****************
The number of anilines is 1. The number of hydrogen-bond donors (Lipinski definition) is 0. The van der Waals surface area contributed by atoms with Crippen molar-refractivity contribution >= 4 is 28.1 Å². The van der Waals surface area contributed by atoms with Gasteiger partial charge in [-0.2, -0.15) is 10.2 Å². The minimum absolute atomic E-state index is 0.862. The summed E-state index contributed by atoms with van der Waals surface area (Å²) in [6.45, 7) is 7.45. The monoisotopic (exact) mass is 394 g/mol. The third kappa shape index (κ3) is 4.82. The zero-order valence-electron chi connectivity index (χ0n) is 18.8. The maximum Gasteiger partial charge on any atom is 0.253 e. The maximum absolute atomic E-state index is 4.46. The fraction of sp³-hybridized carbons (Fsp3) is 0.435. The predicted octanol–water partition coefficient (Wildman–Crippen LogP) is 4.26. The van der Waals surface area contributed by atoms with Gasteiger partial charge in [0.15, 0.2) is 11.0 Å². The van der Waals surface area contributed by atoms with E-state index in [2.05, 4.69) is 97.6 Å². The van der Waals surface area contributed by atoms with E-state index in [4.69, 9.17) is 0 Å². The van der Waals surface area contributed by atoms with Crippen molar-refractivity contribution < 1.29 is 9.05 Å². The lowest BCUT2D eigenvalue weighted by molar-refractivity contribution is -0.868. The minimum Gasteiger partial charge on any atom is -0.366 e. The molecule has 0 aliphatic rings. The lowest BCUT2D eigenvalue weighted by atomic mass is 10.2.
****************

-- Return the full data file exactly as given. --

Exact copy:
The number of anilines is 1. The number of hydrogen-bond donors (Lipinski definition) is 0. The van der Waals surface area contributed by atoms with Crippen molar-refractivity contribution >= 4 is 28.1 Å². The van der Waals surface area contributed by atoms with Gasteiger partial charge in [-0.2, -0.15) is 10.2 Å². The minimum absolute atomic E-state index is 0.862. The summed E-state index contributed by atoms with van der Waals surface area (Å²) in [6.45, 7) is 7.45. The monoisotopic (exact) mass is 394 g/mol. The third kappa shape index (κ3) is 4.82. The zero-order valence-electron chi connectivity index (χ0n) is 18.8. The maximum Gasteiger partial charge on any atom is 0.253 e. The maximum absolute atomic E-state index is 4.46. The fraction of sp³-hybridized carbons (Fsp3) is 0.435. The predicted octanol–water partition coefficient (Wildman–Crippen LogP) is 4.26. The van der Waals surface area contributed by atoms with Gasteiger partial charge in [0.15, 0.2) is 11.0 Å². The van der Waals surface area contributed by atoms with E-state index in [2.05, 4.69) is 97.6 Å². The van der Waals surface area contributed by atoms with E-state index in [4.69, 9.17) is 0 Å². The van der Waals surface area contributed by atoms with Crippen molar-refractivity contribution < 1.29 is 9.05 Å². The lowest BCUT2D eigenvalue weighted by molar-refractivity contribution is -0.868. The minimum Gasteiger partial charge on any atom is -0.366 e. The molecule has 0 aliphatic rings. The lowest BCUT2D eigenvalue weighted by atomic mass is 10.2.